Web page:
The building of the canals in Cheshire

Artificial waterways or canals have long played an important part in the economic life of the county. The first to be constructed in Cheshire was the Bridgewater canal from Manchester to Runcorn. This was an extension of the Duke's famous canal linking his coal mines at Worsley with Manchester. This extension, opened in 1772, provided a link between the industrial centre of Manchester, and the commercial centre of Liverpool.

The Trent and Mersey canal played a big part in the Cheshire salt trade as it passed through the salt districts. This canal was promoted mainly by the pottery manufacturers led by Josiah Wedgwood, who badly needed improved transport both for finished products and for raw materials.

The bad state of the roads made the journey to Winsford, the nearest point at which their crates of pottery could be shipped down the River Weaver, slow and expensive. This applied too to the cargoes of china clay and flint stone sent up the river. They therefore backed James Brindley's grand scheme to link the Trent and Mersey by canal, to provide a route to the sea in both directions.

Wedgwood visited Northwich and met the Weaver Navigation Trustees to try to negotiate with them a junction between the proposed canal and the river, but the Trustees were deeply suspicious and refused to co-operate. They tried hard to prevent the canal from being built as they were convinced that it would take traffic from the River Weaver.

The scheme went ahead, however, and the canal was opened in 1777. The opposition was so bitter that for many years, there was no co-operation between the two navigations. They would not agree to exchange traffic, and in the Weaver Act of 1807, a clause was inserted which expressly forbade the transhipment of goods, except in the case of salt and rock salt.

When the Trent and Mersey first opened, the tonnage statistics suggest that the Weaver lost some traffic. Henry Holland writing in 1808 about the canals, states that it did not carry the produce of Cheshire so it was probably cargoes to and from the Potteries.

Later in the century, the canal was of particular importance to Middlewich as
before the canal was opened, salt from the works there had to be carried to Winsford for shipping.

In Lawton, Wheelock, Middlewich and Northwich, salt works were built on the banks of the canal, giving them the benefit of direct water transport for coal and salt. The canal passed through the brine pumping and mining area, to the north of Northwich, and was several times affected by subsidence.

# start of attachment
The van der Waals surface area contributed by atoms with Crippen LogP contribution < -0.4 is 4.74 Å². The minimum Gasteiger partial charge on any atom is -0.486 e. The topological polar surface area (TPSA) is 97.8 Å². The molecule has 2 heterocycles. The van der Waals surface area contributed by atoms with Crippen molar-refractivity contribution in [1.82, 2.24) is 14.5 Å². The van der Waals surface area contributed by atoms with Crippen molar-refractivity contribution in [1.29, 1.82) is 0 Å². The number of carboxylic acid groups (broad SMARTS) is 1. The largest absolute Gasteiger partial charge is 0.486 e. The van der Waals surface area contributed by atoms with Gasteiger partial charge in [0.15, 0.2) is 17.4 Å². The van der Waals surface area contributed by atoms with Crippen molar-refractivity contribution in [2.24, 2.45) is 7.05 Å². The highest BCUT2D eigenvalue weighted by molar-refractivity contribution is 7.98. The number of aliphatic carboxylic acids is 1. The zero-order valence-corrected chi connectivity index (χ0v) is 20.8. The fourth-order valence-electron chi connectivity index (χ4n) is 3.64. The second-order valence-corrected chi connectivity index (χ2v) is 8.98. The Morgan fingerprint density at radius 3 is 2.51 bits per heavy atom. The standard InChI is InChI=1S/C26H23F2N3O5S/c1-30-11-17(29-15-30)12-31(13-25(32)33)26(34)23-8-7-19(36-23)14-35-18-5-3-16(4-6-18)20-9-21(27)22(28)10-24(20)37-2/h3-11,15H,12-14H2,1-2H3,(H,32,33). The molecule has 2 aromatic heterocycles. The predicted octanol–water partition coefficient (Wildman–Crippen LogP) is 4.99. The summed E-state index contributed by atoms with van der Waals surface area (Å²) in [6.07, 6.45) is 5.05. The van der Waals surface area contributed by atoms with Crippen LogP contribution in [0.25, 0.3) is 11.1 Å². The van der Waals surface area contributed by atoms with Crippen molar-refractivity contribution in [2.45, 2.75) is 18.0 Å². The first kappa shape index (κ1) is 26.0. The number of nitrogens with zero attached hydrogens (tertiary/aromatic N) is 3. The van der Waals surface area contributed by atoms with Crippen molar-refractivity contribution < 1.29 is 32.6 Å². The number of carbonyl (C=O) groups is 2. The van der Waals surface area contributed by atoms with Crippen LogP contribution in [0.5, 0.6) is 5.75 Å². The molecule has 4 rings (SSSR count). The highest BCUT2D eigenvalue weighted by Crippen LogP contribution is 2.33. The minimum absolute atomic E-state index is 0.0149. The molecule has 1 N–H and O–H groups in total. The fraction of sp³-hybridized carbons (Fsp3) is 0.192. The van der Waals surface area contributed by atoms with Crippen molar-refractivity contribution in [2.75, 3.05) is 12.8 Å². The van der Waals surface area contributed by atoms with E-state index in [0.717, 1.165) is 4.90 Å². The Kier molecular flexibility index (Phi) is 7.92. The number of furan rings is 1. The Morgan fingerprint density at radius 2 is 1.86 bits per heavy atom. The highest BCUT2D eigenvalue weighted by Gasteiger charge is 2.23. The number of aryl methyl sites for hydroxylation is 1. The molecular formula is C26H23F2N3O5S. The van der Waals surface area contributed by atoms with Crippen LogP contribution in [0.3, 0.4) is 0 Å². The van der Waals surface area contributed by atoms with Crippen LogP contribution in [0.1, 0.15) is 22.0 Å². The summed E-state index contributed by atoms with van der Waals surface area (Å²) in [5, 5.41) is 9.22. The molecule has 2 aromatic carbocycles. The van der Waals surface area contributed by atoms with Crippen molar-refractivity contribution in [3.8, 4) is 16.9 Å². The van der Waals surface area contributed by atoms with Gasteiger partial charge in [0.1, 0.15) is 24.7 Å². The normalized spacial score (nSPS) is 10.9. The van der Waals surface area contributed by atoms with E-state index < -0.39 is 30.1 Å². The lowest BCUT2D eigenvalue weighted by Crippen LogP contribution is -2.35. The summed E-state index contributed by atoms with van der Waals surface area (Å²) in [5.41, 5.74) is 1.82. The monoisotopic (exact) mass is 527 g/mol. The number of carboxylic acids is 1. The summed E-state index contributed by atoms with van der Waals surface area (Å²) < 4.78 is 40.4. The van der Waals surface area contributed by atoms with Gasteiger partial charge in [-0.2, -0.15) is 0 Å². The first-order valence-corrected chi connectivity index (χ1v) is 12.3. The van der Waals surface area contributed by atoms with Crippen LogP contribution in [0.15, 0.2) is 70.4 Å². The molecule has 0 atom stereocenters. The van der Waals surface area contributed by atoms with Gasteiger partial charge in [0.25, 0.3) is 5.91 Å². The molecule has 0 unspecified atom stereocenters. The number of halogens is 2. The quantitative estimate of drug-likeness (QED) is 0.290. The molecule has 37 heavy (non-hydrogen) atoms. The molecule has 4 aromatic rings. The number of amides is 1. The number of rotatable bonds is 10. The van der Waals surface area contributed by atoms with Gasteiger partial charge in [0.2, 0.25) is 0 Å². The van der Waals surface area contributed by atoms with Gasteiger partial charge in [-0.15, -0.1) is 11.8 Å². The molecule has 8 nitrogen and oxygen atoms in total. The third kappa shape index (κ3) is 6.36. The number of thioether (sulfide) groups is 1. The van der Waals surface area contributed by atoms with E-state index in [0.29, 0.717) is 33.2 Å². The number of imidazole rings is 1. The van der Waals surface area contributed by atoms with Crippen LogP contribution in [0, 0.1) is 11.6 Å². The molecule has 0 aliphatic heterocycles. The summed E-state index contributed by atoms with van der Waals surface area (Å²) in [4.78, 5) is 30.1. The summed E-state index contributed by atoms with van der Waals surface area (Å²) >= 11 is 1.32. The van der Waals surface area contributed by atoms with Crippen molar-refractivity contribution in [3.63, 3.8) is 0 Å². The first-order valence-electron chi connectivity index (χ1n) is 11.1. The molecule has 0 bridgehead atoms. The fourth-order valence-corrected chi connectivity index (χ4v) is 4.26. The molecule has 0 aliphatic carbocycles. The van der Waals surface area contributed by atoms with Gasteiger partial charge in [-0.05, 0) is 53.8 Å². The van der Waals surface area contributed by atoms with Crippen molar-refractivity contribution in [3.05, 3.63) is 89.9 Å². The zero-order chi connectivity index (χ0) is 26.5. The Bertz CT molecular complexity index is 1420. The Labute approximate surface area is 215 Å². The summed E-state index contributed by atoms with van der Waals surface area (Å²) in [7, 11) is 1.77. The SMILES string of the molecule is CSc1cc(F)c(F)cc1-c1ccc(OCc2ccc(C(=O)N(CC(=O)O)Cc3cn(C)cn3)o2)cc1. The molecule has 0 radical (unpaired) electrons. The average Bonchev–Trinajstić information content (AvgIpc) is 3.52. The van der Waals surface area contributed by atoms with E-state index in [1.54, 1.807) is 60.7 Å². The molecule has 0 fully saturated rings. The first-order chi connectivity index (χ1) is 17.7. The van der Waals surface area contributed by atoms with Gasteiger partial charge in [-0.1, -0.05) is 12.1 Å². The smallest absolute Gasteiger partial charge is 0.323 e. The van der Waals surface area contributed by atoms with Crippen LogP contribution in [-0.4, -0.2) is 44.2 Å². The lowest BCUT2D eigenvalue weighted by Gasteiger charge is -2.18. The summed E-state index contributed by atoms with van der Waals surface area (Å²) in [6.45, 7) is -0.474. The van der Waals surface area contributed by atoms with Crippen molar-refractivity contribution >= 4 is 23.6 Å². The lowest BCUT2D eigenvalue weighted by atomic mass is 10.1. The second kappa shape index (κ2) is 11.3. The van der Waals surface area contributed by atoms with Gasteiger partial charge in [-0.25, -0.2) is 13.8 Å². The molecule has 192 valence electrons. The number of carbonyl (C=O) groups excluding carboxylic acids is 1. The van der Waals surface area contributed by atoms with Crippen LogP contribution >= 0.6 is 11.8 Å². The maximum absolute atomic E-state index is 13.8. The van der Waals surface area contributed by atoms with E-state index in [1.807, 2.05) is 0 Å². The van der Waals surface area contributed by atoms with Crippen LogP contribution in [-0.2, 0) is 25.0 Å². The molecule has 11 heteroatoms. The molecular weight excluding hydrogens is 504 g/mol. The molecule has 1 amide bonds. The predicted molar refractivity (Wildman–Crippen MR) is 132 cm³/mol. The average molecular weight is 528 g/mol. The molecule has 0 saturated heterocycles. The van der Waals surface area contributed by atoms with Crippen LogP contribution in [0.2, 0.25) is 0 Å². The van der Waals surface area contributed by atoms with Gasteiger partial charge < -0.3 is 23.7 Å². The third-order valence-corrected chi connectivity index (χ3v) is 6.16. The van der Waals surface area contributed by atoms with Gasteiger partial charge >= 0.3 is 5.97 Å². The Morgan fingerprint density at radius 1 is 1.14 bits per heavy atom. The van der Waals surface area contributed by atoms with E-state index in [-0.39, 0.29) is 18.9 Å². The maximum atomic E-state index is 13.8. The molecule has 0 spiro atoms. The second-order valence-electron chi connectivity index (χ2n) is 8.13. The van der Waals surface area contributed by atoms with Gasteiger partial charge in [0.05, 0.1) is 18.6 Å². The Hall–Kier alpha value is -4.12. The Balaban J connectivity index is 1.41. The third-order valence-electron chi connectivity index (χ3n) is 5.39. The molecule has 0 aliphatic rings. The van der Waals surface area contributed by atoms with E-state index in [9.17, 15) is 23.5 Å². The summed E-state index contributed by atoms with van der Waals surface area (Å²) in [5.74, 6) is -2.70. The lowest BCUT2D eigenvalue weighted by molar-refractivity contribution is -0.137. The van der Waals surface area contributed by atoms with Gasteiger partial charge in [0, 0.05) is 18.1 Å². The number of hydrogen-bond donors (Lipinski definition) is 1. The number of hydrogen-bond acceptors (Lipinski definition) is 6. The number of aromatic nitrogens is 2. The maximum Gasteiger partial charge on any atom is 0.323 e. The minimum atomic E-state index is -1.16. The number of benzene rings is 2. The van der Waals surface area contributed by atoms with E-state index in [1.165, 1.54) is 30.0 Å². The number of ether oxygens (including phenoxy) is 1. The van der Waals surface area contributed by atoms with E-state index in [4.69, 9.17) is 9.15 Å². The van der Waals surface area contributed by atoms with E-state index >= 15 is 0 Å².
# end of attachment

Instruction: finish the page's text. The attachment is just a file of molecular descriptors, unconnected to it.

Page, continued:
In 1825, the Trustees of both navigations had realised that the clause prohibiting the exchange of traffic was damaging, and it was repealed. Although the canal and river are very close to each other at Anderton, the canal is 50 ft above the level of the river so that transfer was not easy.

To overcome the obstacle, chutes, cranes, and an inclined plane was erected and quays built on the river bank. In 1875, the Anderton Lift was built to aid the interchange between the two.
Nantwich was another salt town which suffered from the lack of water transport.

The failure to improve the Weaver beyond Winsford contributed to the decline of Nantwich as a centre for salt making, and the canals which later linked it with other towns, came too late to rectify the damage.

The Chester Canal, the Ellesmere Canal, and the Birmingham and Liverpool Junction Canal, were authorised in 1772, 1793 and 1826 respectively.

The usefulness of the Chester Canal was limited by the fact that a junction with the Trent and Mersey at Middlewich was prohibited. It was not allowed to come nearer than 100 yards, which of course meant that through traffic was impossible. This was a clear example of the hostility that existed between the canal companies and the fear that a rival would steal away traffic, and therefore revenue. A junction was not made until 1827.

A merger of several individual canal companies brought about the creation of the
The Shropshire Union Canal in 1846. The main line runs 66.5 miles from Autherley Junction, where it joins the Staffs and Worcester Canal, to Ellesmere Port where it joins the Manchester Ship Canal.

The canals built after 1830 never proved very profitable because of competition from the developing railway system. Indeed in many instances, the railway companies bought up the canals to ensure that they were not rivals. The decline of canal traffic was prolonged but inevitable. The Trent and Mersey continued to carry salt and coal until after the Second World War, but in diminishing quantities.

After the war, the canals were nationalised, and are now run by British Waterways.

In recent years there has been a huge revival of interest in canals, and they have become extremely popular for holiday cruising. The pleasure derived from this leisurely means of transport and the outdoor life in the summer months, leads people to forget what a hard life it was for those who worked on the canals and their families who accompanied them.